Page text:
Lisbon, Tourism and Gentrification…

.. or why is it time to move to the country?

One of the questions my friends keep asking me is why I don’t just stay in Lisbon. A good question, and here is an attempt to answer it…..

Without a doubt Lisbon is a great city. If you live here, you can be on the beach in a few minutes, the nightlife is top and great food and cheap drinks are available at every corner. Actually a great city to live, one should think. For me personally, however, there are some very decisive factors that slowly convinced me against living in Lisbon: Firstly, my current life goals. And on the other hand, the impending and very much foreseeable consequences of the increasing gentrification here in Lisbon.

Unfortunately, not a day goes by without another report in the newspaper or the news about the effects of gentrification. That’s a pity, of course, because tourism and investment can, if done right, be really good for a city or region. Of course it’s hard to keep a sustainable and slow-advancing middle ground, especially in a country like Portugal, which needs tourists’ income urgently. On the other hand the mass tourism and the gentrification (I connect the two here, even if they are, of course, somewhat different things) destroy exactly what makes the city so attractive. And it’s happening super fast…  Even in the two years I’ve been here I realise every day how hard it is for the folk here. There are certainly more competent sources that give the full account of the consequences, but I notice how strange (i.e. annoying) it is to live in a house in which there are 14 apartments… but only 2 have people really living in them all year round. And more and more restaurants in the area are replacing traditional cuisine with pre-cooked (and Spanish!?) paella…. and the list could continue for a bit.
Gentrification is something I didn’t like about London, and one of the reasons I decided that London has had its day and it was time to leave. However, the gentrification (and also the hype around the city) there seemed to be progressing at a snail’s pace – at least when compared to the pace here in Lisbon!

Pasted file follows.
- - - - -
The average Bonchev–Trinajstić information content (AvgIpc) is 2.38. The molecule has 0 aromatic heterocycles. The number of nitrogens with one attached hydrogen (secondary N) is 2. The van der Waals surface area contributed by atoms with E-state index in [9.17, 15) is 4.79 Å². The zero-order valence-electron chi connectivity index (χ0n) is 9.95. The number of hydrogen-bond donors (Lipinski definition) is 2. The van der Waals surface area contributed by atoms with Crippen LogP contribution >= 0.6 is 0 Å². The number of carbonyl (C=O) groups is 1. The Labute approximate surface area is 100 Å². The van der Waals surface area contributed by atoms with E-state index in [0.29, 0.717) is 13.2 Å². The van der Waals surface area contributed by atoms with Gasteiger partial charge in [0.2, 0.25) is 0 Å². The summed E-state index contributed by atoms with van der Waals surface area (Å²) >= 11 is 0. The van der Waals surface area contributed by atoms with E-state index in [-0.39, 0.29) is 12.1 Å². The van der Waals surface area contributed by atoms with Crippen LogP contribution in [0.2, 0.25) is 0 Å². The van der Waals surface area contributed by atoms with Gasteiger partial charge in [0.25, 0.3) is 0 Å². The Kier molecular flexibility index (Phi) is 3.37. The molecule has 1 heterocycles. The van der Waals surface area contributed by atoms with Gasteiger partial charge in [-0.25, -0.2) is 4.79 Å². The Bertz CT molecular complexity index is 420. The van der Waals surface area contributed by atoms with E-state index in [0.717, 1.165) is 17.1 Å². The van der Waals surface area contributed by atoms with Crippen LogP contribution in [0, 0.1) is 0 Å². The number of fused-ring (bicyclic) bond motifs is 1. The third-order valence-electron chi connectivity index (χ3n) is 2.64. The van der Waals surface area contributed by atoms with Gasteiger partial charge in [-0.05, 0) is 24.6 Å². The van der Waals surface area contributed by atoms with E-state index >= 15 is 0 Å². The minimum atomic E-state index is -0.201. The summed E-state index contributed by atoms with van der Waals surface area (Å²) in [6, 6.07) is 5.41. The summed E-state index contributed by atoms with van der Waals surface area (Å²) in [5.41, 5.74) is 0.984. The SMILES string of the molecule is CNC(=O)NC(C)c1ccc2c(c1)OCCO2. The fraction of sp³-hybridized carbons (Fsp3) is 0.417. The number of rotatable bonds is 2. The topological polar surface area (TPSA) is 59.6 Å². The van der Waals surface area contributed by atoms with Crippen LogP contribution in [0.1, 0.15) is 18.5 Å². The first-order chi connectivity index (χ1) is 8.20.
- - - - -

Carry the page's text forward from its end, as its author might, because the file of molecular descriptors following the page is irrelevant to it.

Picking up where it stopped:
On the other hand, of course, my personal priorities also have a decisive influence. As an openly gay man, I quite simply assumed, without further questioning, that life in the countryside is rather complicated. And therefore, life in the big city, with all bars, discos and clubs was actually the only viable alternative. Meanwhile I take a more nuanced view: Of course there are a lot of possibilities to meet other gays in the city (and not only gays, of course). On the other hand, however, I also see that, unfortunately, and especially in cities, many people are totally lonely (not only gays of course). And that’s why I think it would be interesting to try “country life”. We’ll see if it works. But I could at least imagine that in the countryside there are fewer “opportunities” to go out and get to know each other, but that contacts become deeper as a result. We will see how and whether this thesis works.

In short, there are these two big reasons to try it now completely outside my “comfort zone”: out of the city, and off to the countryside….. how will it continue? Don’t forget to check back for more updates – soon!

5 ways to have a #GayAutumn in #GayLisbon

It is the sad fact of summer that soon it will come to an end… but that doesn’t mean your autumn has to be boring! On the contrary, there are plenty of great options to make this the most fun autumn ever in #GayLisbon

1. Get cultured…
The iconic gay and a bit else film festival QueerLisboa returns from 15-23 September, jam-packed with great films to watch.

2. Party, party, party…
Downside of August? No parties. So check out Conga, Spit N Polish and Maria Lisboa for the party schedule in autumn.

3. Get social…
Films, parties, concerts, dinners… Add some social events to your life with the Meetup.com LGBT Social Group.

4. Get active…
It is never to late to join BJWHF for some gay rugby and co… or why not join the HikingGays for some walks?

5. Get naked…
Why not show off your sexy tan-lines (or lack of them) at the Hanging Out Nude Portugal group for gay men and make some new friends.

Above all: have a great Autumn!

April in GayLisbon … Eggs and chocolate please!